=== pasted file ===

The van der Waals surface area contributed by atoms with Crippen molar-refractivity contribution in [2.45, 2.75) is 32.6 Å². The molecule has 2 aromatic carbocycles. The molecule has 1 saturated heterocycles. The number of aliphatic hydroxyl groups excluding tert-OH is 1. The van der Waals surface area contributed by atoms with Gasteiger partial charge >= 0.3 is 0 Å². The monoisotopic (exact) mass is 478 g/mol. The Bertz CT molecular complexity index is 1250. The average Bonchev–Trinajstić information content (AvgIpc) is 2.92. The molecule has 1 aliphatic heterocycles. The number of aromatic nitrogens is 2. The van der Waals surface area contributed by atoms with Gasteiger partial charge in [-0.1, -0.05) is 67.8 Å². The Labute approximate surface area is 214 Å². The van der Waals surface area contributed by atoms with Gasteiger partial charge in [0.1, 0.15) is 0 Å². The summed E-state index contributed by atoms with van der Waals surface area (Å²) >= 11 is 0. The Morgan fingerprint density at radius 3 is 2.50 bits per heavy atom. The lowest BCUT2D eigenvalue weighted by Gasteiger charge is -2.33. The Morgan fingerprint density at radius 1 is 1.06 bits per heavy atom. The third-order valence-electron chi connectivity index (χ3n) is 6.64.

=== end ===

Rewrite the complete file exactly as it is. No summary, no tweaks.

The van der Waals surface area contributed by atoms with Crippen molar-refractivity contribution in [2.45, 2.75) is 32.6 Å². The molecule has 2 aromatic carbocycles. The molecule has 1 saturated heterocycles. The number of aliphatic hydroxyl groups excluding tert-OH is 1. The van der Waals surface area contributed by atoms with Gasteiger partial charge >= 0.3 is 0 Å². The monoisotopic (exact) mass is 478 g/mol. The Bertz CT molecular complexity index is 1250. The average Bonchev–Trinajstić information content (AvgIpc) is 2.92. The molecule has 1 aliphatic heterocycles. The number of aromatic nitrogens is 2. The van der Waals surface area contributed by atoms with Gasteiger partial charge in [-0.1, -0.05) is 67.8 Å². The Labute approximate surface area is 214 Å². The van der Waals surface area contributed by atoms with Gasteiger partial charge in [0.1, 0.15) is 0 Å². The summed E-state index contributed by atoms with van der Waals surface area (Å²) >= 11 is 0. The Morgan fingerprint density at radius 3 is 2.50 bits per heavy atom. The lowest BCUT2D eigenvalue weighted by Gasteiger charge is -2.33. The Morgan fingerprint density at radius 1 is 1.06 bits per heavy atom. The third-order valence-electron chi connectivity index (χ3n) is 6.64.